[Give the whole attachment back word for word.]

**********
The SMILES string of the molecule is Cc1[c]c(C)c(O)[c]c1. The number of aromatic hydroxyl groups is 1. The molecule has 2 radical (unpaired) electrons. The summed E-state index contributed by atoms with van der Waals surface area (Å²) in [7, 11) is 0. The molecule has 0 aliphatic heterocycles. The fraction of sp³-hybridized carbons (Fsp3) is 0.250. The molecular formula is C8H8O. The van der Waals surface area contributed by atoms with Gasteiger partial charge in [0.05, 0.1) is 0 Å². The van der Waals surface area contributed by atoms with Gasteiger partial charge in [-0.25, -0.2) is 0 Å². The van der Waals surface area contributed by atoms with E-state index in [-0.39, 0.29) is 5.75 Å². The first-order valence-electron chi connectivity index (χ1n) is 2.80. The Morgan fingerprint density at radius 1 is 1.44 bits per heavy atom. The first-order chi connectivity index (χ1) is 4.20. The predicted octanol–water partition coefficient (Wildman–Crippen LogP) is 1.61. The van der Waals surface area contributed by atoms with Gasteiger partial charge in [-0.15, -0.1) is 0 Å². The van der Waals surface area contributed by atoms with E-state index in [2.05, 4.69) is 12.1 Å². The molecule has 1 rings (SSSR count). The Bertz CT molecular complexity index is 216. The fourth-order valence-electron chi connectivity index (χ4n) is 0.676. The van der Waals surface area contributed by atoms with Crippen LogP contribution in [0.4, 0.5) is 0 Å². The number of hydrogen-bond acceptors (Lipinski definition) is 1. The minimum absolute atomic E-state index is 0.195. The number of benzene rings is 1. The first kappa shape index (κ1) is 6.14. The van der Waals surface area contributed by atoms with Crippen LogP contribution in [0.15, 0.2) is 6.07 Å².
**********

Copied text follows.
The SMILES string of the molecule is Cc1[c]c(C)c(O)[c]c1. The number of aromatic hydroxyl groups is 1. The molecule has 2 radical (unpaired) electrons. The summed E-state index contributed by atoms with van der Waals surface area (Å²) in [7, 11) is 0. The molecule has 0 aliphatic heterocycles. The fraction of sp³-hybridized carbons (Fsp3) is 0.250. The molecular formula is C8H8O. The van der Waals surface area contributed by atoms with Gasteiger partial charge in [0.05, 0.1) is 0 Å². The van der Waals surface area contributed by atoms with Gasteiger partial charge in [-0.25, -0.2) is 0 Å². The van der Waals surface area contributed by atoms with E-state index in [-0.39, 0.29) is 5.75 Å². The first-order valence-electron chi connectivity index (χ1n) is 2.80. The Morgan fingerprint density at radius 1 is 1.44 bits per heavy atom. The first-order chi connectivity index (χ1) is 4.20. The predicted octanol–water partition coefficient (Wildman–Crippen LogP) is 1.61. The van der Waals surface area contributed by atoms with Gasteiger partial charge in [-0.15, -0.1) is 0 Å². The van der Waals surface area contributed by atoms with E-state index in [2.05, 4.69) is 12.1 Å². The molecule has 1 rings (SSSR count). The Bertz CT molecular complexity index is 216. The fourth-order valence-electron chi connectivity index (χ4n) is 0.676. The van der Waals surface area contributed by atoms with Crippen LogP contribution in [0.4, 0.5) is 0 Å². The number of hydrogen-bond acceptors (Lipinski definition) is 1. The minimum absolute atomic E-state index is 0.195. The number of benzene rings is 1. The first kappa shape index (κ1) is 6.14. The van der Waals surface area contributed by atoms with Crippen LogP contribution in [0.15, 0.2) is 6.07 Å².